Should we allow the migrant caravan entry into the United States?

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Should we allow the migrant caravan entry into the United States?

There has been a lot of controversy recently over immigration in the United States.

There has been a lot of controversy recently over immigration in the United States.

Photo Courtesy of Flickr

There has been a lot of controversy recently over immigration in the United States.

Photo Courtesy of Flickr

Photo Courtesy of Flickr

There has been a lot of controversy recently over immigration in the United States.

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Point: Sam

The United States has a long history of immigration. The vast majority of the US population, indeed, is made up of immigrants – whether they arrived in 1620 or 2016. As a nation, our relative economic prosperity is in large part due to mass immigration – neither the creation of the American breadbasket in the midwest nor the industrial and commercial hubs of the northeast would have been possible without vast numbers of immigrants arriving by way of New York, Boston or Philadelphia. Nor would the development of the West coast have been nearly as successful without similar trends.

The US has always thrived through mass immigration. A large portion of today’s American population was born outside of the the country,but there is no reason to believe that this population of immigrants will not integrate and prosper within the US.

There is a moral duty to take in the migrants who have arrived at the border near San Diego. These are people driven to an exceedingly dangerous journey by violence in Central America – violence that has, in recent years, reached levels rarely seen outside of war zones. No one makes an impulsive decision to leave their homeland, to rupture the ties that bind them to their families and communities in favor of a journey filled with uncertainty, violence and a stay in the inhumane detention centers of Immigration and Customs Enforcement. This is a mark of truly desperate people,and it is despicable that the US government meets these innocent civilians with tear gas and military operations more reminiscent of a police state than a democracy.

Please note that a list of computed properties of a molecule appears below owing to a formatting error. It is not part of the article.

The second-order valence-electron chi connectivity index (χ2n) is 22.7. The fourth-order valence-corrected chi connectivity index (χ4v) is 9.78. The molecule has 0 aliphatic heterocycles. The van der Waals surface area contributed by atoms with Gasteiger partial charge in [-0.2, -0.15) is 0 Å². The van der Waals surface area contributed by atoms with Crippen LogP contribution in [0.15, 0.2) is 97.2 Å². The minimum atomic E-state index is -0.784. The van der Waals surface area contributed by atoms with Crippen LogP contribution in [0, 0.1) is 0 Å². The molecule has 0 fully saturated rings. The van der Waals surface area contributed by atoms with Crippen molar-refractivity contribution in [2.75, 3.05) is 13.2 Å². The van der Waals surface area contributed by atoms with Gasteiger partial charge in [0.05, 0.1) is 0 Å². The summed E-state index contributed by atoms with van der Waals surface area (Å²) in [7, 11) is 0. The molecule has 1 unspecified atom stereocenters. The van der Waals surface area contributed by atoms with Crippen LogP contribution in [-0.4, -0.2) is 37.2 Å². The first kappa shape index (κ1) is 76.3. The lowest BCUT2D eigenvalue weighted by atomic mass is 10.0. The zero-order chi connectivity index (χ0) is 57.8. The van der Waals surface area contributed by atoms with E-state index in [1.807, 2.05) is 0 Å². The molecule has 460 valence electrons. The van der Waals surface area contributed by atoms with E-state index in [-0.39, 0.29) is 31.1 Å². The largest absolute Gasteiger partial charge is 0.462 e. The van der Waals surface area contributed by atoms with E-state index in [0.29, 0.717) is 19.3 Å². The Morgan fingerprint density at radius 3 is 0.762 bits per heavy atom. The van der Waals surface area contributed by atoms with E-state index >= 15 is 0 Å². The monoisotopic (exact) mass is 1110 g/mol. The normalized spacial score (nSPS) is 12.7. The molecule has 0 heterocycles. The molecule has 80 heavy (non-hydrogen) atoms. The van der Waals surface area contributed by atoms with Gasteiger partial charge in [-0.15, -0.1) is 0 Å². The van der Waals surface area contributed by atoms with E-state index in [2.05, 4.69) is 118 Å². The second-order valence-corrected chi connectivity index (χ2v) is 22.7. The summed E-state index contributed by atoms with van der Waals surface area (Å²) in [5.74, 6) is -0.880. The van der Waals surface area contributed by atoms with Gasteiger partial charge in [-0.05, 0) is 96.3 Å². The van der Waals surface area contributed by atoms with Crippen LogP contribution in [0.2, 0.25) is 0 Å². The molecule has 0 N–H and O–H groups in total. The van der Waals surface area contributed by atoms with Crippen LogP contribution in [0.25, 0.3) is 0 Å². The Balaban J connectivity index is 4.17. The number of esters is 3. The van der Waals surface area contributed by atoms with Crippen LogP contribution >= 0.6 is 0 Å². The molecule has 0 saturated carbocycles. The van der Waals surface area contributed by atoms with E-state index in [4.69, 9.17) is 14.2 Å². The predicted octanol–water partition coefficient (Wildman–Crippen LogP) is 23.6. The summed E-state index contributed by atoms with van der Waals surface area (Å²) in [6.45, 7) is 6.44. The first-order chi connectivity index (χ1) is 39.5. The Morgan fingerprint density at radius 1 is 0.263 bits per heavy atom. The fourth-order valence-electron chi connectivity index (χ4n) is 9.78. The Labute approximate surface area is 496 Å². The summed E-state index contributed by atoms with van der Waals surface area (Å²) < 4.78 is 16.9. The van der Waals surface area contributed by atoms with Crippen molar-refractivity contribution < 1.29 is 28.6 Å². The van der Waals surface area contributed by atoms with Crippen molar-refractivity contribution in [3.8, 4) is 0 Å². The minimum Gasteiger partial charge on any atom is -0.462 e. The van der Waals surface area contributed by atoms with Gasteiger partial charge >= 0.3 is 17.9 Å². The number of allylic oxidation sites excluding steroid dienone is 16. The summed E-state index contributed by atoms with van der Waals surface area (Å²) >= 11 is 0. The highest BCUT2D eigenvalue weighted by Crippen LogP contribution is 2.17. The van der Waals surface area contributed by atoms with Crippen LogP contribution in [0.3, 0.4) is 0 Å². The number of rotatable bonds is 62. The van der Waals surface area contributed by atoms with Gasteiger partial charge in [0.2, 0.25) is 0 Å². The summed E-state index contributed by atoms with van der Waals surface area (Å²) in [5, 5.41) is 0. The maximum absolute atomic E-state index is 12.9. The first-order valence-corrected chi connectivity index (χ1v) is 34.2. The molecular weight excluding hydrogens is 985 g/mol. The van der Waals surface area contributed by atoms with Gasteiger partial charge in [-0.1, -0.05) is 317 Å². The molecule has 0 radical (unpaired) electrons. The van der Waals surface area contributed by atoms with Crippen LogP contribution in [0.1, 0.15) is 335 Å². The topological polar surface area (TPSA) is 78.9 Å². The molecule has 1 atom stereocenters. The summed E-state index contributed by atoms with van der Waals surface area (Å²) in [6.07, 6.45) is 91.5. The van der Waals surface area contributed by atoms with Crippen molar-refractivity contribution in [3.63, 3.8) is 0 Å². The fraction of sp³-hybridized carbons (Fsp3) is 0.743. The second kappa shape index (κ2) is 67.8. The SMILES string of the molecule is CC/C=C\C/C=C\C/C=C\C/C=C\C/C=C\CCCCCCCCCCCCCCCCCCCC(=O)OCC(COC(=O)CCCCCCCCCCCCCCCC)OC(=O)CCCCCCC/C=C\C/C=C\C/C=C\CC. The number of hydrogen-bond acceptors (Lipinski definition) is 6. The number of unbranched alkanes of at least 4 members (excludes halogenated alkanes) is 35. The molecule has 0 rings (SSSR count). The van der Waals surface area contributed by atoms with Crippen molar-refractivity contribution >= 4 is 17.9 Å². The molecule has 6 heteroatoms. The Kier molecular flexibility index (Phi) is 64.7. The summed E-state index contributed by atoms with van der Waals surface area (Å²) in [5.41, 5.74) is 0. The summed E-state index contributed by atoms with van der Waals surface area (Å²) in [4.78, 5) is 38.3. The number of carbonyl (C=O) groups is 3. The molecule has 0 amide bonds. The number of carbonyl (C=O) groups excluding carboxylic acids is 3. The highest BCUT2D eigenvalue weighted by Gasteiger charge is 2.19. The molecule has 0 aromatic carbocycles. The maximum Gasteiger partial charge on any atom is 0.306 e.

Counterpoint: Danielle

Yes, of course we should make an effort to help people in need, but at what cost? As of now, thousands of migrants from the caravan are stuck in squalid camps and shelters in Tijuana, a Mexican town that borders California. Reuters reports that roughly a dozen of the migrants in the group have climbed the border fence and illegally crossed into the US because they know that there’s  a high chance they’ll get detained. This means they can apply for asylum much quicker than by sitting around and waiting at a shelter, which only processes 60-100 asylum claims a day, according to the Washington Post. This can potentially lead to an illegal immigration crisis.

Once in the US, however, the asylum process can take several months or even years to complete. It costs $318.79 per day, according to the 2019 Department of Homeland Security budget request, just to detain a family while they wait for their asylum claims to be processed.

When they finally do receive asylum, we must take into account the cost of resettlement programs, housing, public education for their children and the like. This will cost an obscene amount of both time and money, especially when considering that there are an estimated 7,000 asylum seekers (possibly more) in the caravan. This money doesn’t just come out of thin air; it comes out of the pockets of our taxpayers.

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